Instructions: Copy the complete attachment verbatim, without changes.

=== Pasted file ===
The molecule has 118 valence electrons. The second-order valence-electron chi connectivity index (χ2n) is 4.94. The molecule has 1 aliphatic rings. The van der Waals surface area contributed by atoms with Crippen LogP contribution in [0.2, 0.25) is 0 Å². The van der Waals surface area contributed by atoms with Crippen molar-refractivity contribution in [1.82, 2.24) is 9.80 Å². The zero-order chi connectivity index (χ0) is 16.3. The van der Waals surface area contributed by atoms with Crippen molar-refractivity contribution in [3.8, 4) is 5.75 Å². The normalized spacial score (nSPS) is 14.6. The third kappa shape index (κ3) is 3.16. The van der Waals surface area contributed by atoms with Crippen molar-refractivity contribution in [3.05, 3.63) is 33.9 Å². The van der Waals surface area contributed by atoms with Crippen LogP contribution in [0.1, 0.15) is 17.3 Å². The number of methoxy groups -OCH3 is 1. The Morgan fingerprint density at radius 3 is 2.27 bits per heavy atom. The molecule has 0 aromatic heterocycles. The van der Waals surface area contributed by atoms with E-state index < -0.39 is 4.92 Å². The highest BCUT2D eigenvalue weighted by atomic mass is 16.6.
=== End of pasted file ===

The molecule has 118 valence electrons. The second-order valence-electron chi connectivity index (χ2n) is 4.94. The molecule has 1 aliphatic rings. The van der Waals surface area contributed by atoms with Crippen LogP contribution in [0.2, 0.25) is 0 Å². The van der Waals surface area contributed by atoms with Crippen molar-refractivity contribution in [1.82, 2.24) is 9.80 Å². The zero-order chi connectivity index (χ0) is 16.3. The van der Waals surface area contributed by atoms with Crippen molar-refractivity contribution in [3.8, 4) is 5.75 Å². The normalized spacial score (nSPS) is 14.6. The third kappa shape index (κ3) is 3.16. The van der Waals surface area contributed by atoms with Crippen molar-refractivity contribution in [3.05, 3.63) is 33.9 Å². The van der Waals surface area contributed by atoms with Crippen LogP contribution in [0.1, 0.15) is 17.3 Å². The number of methoxy groups -OCH3 is 1. The Morgan fingerprint density at radius 3 is 2.27 bits per heavy atom. The molecule has 0 aromatic heterocycles. The van der Waals surface area contributed by atoms with E-state index < -0.39 is 4.92 Å². The highest BCUT2D eigenvalue weighted by atomic mass is 16.6.